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With initial funding provided by the United States Department of Agriculture (USDA), the Foundation conducted a children’s vaccination initiative against hepatitis B in the Russian Federation from 2000 -2006. At the time the program t was the largest public health program for children in Russia since the collapse of the Soviet Union. Since 2006 this hepatitis B vaccination initiative has been financed and managed entirely by the Russian Ministry of Health and Social Welfare.

In 1999 the Russian Ministry of Health (MOH) began vaccinating newborns against hepatitis B but lacked funding to vaccinate adolescents and health care workers at risk of contracting the disease. In early 2000 the Russian health authorities turned to the Foundation for help in addressing this serious threat to public health. From its inception in 2000 as a regional program in central Russia, the Foundation vaccination initiative grew over the next six years to include 22 regions stretching from European Russia across Siberia to the Russian Far East. Other donors joined USDA in financing the effort, including the energy giant BP, the Norwegian Government, and the United Stated Agency for International Development (USAID).

From the beginning the enduring strategic goal of the Foundation vaccination initiative was to reduce the number of unvaccinated children in each region to a level that could be managed and financed with local and national resources within three years. This required close collaboration between the Foundation and national and local health authorities. Each regional vaccination program was designed jointly by local epidemiologists and the Foundation staff with the aim of strengthening the existing health care infrastructure and avoiding the creation of parallel structures. Staff training and public awareness campaigns were undertaken. Locally manufactured refrigerators and thermal containers for the safe storage of vaccines were distributed to facilities with outdated equipment. Close monitoring of record keeping and timely vaccine distribution was carried out jointly by the Foundation and by local health officials. Wherever possible, adolescents were vaccinated in their schools, which typically results in average coverage rates in excess of 95%. As a point of comparison, Western immunization programs are considered successful if they achieve a coverage rate of 90%.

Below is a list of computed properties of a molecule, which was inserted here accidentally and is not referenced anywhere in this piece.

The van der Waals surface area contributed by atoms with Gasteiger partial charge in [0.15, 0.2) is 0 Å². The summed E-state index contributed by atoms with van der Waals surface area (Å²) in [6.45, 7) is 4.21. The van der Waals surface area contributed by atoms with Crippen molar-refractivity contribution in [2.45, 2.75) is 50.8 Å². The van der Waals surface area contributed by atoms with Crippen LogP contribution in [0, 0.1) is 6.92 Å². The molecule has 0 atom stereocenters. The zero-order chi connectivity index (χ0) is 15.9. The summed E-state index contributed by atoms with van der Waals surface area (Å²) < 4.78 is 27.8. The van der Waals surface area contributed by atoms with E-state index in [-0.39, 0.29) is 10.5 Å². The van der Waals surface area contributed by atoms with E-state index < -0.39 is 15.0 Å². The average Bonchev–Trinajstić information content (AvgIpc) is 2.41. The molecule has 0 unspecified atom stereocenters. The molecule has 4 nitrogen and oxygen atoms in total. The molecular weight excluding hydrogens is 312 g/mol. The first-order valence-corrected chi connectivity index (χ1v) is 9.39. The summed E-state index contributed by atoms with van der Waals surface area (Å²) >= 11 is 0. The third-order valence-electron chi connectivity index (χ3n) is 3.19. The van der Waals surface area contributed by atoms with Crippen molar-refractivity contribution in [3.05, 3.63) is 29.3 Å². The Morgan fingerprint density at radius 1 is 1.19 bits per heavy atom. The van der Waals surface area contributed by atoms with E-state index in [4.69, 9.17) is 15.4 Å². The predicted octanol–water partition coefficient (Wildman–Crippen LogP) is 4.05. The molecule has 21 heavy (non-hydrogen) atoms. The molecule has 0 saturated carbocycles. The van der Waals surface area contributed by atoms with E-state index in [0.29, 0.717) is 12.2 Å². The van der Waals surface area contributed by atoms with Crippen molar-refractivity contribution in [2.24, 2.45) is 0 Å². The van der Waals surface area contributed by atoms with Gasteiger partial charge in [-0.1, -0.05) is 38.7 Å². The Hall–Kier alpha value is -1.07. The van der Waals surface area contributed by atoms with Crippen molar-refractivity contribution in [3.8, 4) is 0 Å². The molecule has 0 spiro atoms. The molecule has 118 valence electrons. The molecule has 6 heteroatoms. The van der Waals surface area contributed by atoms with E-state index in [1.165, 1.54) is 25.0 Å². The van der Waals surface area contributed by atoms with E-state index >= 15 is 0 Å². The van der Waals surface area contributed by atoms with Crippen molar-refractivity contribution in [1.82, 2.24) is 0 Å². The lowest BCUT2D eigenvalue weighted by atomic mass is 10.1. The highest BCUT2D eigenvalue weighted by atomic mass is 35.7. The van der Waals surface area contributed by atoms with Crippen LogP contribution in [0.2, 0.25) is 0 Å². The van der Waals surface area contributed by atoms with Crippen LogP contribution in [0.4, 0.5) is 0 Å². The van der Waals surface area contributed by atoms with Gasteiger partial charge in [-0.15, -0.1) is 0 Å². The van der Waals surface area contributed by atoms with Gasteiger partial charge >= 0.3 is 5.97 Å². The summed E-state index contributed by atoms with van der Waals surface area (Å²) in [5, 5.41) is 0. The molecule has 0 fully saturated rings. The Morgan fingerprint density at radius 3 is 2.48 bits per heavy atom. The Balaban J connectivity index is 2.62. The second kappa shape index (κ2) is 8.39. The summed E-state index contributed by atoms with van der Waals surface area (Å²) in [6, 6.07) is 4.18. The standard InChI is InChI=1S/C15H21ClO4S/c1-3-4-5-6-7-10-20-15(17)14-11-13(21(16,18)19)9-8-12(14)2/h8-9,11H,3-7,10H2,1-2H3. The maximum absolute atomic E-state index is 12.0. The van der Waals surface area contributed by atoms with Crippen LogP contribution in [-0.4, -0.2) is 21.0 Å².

In May 2006 the Foundation completed its nationwide vaccination program in the Russian Federation against hepatitis B for adolescents, institutionalized orphans and at risk health workers. Over 1.8 million children and nearly 100,000 at-risk health care workers were vaccinated in an initiative that encompassed 22 regions from Kaliningrad bordering Poland in the farthest western corner of the country to Primorsky along the Pacific Ocean in the Russian Far East. Now the Russian Ministry of Health and Social Development is financing this important work with its own resources.

The announcement by the Russian MOH in 2006 that it would assume full financial responsibility for vaccinating all 13-year-olds throughout Russia against hepatitis B was a clear affirmation of the Foundation’s vaccination initiative as a model of a sustainable public health program.